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The Year In Hip Hop: 2001

 

As we've done the last two weeks, we are continuing our series talking a particular year in hip hop. This time, we discuss 2001, a year that sometimes feels slept on in hip hop. Some classics were released, some not so great albums, some good albums as well. Reflect with us on this year in hip hop.







@SpeedontheBeat
Shhhh...can I tell you all a secret? In 2001, I was more into All Killer, No Filler, Hybrid Theory, and Sublime than straight up just hip-hop. So, I may not be the best person to talk to about this year in depth...I'm just screwing with you. While I loved Sum 41, Linkin Park, and so on, I still had my pulse on hip-hop. I loved Bulletproof Wallets (I'm a Ghostface fan) and The Blueprint versus Stillmatic is one of my favorite album feuds of all-time.

But, you didn't come here to hear me get my old fart on and reminisce and shit.

2001 was an important year in rap music. Truthfully, it was one of those years that probably won't be duplicated. We had rap juggernauts going at each other--and lyrically upping the ante every time. The Southern rap movement was in full effect thanks to artists like Ludacris and T.I. Seriously, if you missed Word of Mouf, slap yourself. Twice.

You know what? Fuck it.

We talked about Luda already, but let's talk WoM. It's an album that's a classic moment in rap. It's not Back for the First Time. BUT...it's the first Luda album where he became, in some ways, the South's answer to Eminem (at least in pop culture references and rapid-fire delivery). I still wish they'd do a song together. Do I prefer BFTFT? Yeah. But, Word of Mouf had "Area Codes," "Rollout," and this little ditty named "MOVE BITCH!"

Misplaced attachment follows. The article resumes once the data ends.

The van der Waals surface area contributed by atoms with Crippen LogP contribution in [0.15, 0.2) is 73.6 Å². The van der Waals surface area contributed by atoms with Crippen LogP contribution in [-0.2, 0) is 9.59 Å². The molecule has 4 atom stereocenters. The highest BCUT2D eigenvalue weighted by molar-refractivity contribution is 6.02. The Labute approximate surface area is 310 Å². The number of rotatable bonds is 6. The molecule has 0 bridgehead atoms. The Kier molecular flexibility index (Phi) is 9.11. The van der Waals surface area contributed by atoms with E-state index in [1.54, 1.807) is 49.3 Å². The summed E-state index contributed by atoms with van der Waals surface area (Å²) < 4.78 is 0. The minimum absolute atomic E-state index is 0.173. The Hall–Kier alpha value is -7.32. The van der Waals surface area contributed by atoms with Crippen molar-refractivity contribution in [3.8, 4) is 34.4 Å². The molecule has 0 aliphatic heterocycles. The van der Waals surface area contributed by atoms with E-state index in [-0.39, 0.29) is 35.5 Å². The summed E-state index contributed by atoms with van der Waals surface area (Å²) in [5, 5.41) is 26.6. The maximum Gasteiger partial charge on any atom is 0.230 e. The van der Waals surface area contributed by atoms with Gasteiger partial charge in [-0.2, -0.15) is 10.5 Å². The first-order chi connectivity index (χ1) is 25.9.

Man, how many clubs has that song been banned in? How many fights have started off that song? How many times you've hashed out shit by dancing to that song? Plus, Mystikal on the track with Luda? Bruhhh! While BFTFT was my favorite Luda album, Word of Mouf is up there--it's hard to chose when an artist has so few "meh" projects (Battle of the Sexes is, for me, the lone exception; that's probably only because of the nature the project ended up).

Anyway...we also got Thug on da Line, my favorite Krayzie Bone album, Miss E...So Addictive (which had "One Minute Man" featuring Luda and "Get Ur Freak On," among other hits), The Great Depression (one of my least-favorite DMX albums, but still a solid effort) and...so many other albums. With all this, 2001 was a good year. So, re-educate yourselves, dammit.

@_Oh_Bee 
2001 was a peculiar year for Hip Hop. There were so many different styles of Hip Hop that came out that year; it was almost overbearing. I like that there was a healthy balance of old, new, and wow from artists.

Enough albums were released to satisfy every listener's appetite. From Lil Bow Wow to N.E.R.D. to Jay-Z, the field was vast. Consumers had options from A to Z. Even Nelly's protégés the St. Lunatics released an album.

Thankfully, my job today isn't to go on about how successful those projects were. Some saw more credits than others. However, the one album that stands out to me from 2001 is Jay Z's "The Blueprint." Most of my favorite songs came from that joint and it stays in heavy rotation.

We also saw a new trend that year. Lil Mo and Fabolous both released their albums but they did a few duets together as well. It was the rapper's debut album. In my opinion, it was one of the best times in Hip Hop for me. Having R&B meet hip hop was dope. Ja Rule brought out his album "Pain is Love" and again, Mo was featured.

My absolute favorite gift from 2001 came from T.I. His debut album "I'm Serious" is his best work. He had plenty of fame in Atlanta so to see him get attention across the globe was bananas. T.I.'s lyrics about living the trap life garnered new audiences who actually lived that lifestyle. I still keep that album going strong in my library. 2001 was an amazing year for Hip Hop indeed.






@CherchezLaPorsh
For a split second, I forgot how intense 2001 hip hop was but then I remembered.... this was the year we lost Aaliyah in a truly devastating and tragic incident. Once again, the industry would lose a valued and talented artist. Aaliyah would leave us with her last studio album before her tragic accident in August.
Although that would be the sad part of the year, Hip hop did what it does the best and that's provide a year filled with drama, hits, classics, but definitely the one thing we need to keep in mind was the drama...this was the year of "beefs"...lets take a look!